Visualisation is one of the key benefits of any Agile approach. This is often done with physical boards.
However it has to be appreciated with 20+ teams with six or seven domains that the number of boards gets quite demanding. Especially when items move from team to team or when complex interdependencies need to be managed.
With such complexity plus mixed granularity (Epic, Features, Themes, Stories, Tasks) it is certainly necessary to support the teams with electronic solutions, plus physical where appropriate. Physical boards can then be assembled in a central location where everyone frequently meets. These will be the “information radiators” that Kotter advocates.
First however, a slight detour! We need to look at the capacity allocation of the teams. Each individual team has two main sources of demand:
- Stories from Business Epics from Product Management
- Stories and defects for which the POs are responsible
So how much capacity should each team have for each demand? Should the allocated capacity split change? If so, when? Well the answer is simple: Product Management have to decide the allocation of capacity and have to review this with each Agile Release Train (ART). In other words, the capacity for each team can be reset with each Release Planning “heartbeat” of the enterprise.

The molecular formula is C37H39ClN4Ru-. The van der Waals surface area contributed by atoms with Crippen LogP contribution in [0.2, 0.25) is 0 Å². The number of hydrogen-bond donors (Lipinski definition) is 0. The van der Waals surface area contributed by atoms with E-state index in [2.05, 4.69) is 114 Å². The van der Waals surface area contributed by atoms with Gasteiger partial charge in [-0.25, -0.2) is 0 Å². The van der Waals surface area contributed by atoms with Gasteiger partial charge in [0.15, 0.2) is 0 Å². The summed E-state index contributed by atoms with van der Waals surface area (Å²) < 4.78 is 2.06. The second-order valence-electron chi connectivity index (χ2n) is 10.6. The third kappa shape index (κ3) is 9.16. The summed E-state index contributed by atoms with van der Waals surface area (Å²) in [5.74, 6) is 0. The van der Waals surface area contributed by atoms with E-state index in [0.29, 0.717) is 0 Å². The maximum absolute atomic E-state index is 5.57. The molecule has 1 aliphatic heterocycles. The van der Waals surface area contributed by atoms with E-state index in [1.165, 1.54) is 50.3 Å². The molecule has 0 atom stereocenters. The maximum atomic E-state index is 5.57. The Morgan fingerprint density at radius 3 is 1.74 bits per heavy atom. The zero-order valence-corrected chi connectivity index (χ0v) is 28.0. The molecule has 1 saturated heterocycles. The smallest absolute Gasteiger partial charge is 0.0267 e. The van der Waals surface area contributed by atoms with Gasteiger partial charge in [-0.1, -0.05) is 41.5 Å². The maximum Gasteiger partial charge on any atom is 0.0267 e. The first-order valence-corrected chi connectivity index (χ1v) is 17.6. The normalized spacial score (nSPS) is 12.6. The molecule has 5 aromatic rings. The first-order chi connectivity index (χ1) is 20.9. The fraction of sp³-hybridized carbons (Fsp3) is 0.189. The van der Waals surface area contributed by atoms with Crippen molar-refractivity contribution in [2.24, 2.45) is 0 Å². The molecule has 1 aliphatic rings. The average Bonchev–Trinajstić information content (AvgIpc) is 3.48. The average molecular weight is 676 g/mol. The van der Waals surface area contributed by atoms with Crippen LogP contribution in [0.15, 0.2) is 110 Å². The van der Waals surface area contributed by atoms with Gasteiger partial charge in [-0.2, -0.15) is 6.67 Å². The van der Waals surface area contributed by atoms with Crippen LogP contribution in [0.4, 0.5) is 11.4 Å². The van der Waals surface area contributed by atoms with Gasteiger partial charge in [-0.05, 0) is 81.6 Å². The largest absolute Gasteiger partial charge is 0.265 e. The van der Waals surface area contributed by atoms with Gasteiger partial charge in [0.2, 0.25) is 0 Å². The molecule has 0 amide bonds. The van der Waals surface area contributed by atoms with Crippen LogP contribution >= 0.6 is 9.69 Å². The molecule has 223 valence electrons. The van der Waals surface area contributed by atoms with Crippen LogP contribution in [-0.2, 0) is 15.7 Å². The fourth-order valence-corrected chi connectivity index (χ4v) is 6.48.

At the top level there is a single portfolio board. The items on this board move very infrequently yet the backlog, selected and in-progress can be very large. Prioritisation is key. So use Weighted-Shortest-Job-First.
The results of WSJF calculations are however, simply a guideline that clearly indicate the top 5 business epics and the bottom five. At least we know where to focus development effort and where we have to refine business epics still further. In reality, being dogmatic about the results of WSJF is ill-advised. It is just an indication. It is however, the conversation that occurred to get there, that is valuable.
In the middle layer, we have the program boards. There will be one for every single ART and is filled with features.
Then we have the individual team boards that have the stories.
But that is not all. Each PO may have their own board. They need to triage incoming demand (small change requests & defects) which may have to be broken down into stories and refined with the team. After all, they are responsible for certain quota of available capacity in the teams.
It is then a skill to bring the Product Management demand from the features on the Program board and the Product Owner demand onto the team’s sprint backlog.
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